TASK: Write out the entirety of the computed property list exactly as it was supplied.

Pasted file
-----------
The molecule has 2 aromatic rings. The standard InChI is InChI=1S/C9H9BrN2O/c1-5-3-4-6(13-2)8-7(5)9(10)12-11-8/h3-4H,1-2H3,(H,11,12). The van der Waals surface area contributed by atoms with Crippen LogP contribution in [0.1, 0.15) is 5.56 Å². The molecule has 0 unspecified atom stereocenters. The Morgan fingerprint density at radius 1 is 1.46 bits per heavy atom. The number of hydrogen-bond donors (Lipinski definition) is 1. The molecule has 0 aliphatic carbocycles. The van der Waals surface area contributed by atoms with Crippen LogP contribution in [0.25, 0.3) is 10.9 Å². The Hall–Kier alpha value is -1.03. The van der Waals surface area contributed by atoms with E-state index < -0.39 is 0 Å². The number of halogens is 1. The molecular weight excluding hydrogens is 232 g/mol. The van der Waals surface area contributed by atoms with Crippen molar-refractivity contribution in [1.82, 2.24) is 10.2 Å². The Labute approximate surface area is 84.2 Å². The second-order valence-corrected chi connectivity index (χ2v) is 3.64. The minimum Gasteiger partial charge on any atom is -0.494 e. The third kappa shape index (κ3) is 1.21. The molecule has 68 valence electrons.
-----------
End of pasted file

The molecule has 2 aromatic rings. The standard InChI is InChI=1S/C9H9BrN2O/c1-5-3-4-6(13-2)8-7(5)9(10)12-11-8/h3-4H,1-2H3,(H,11,12). The van der Waals surface area contributed by atoms with Crippen LogP contribution in [0.1, 0.15) is 5.56 Å². The molecule has 0 unspecified atom stereocenters. The Morgan fingerprint density at radius 1 is 1.46 bits per heavy atom. The number of hydrogen-bond donors (Lipinski definition) is 1. The molecule has 0 aliphatic carbocycles. The van der Waals surface area contributed by atoms with Crippen LogP contribution in [0.25, 0.3) is 10.9 Å². The Hall–Kier alpha value is -1.03. The van der Waals surface area contributed by atoms with E-state index < -0.39 is 0 Å². The number of halogens is 1. The molecular weight excluding hydrogens is 232 g/mol. The van der Waals surface area contributed by atoms with Crippen molar-refractivity contribution in [1.82, 2.24) is 10.2 Å². The Labute approximate surface area is 84.2 Å². The second-order valence-corrected chi connectivity index (χ2v) is 3.64. The minimum Gasteiger partial charge on any atom is -0.494 e. The third kappa shape index (κ3) is 1.21. The molecule has 68 valence electrons.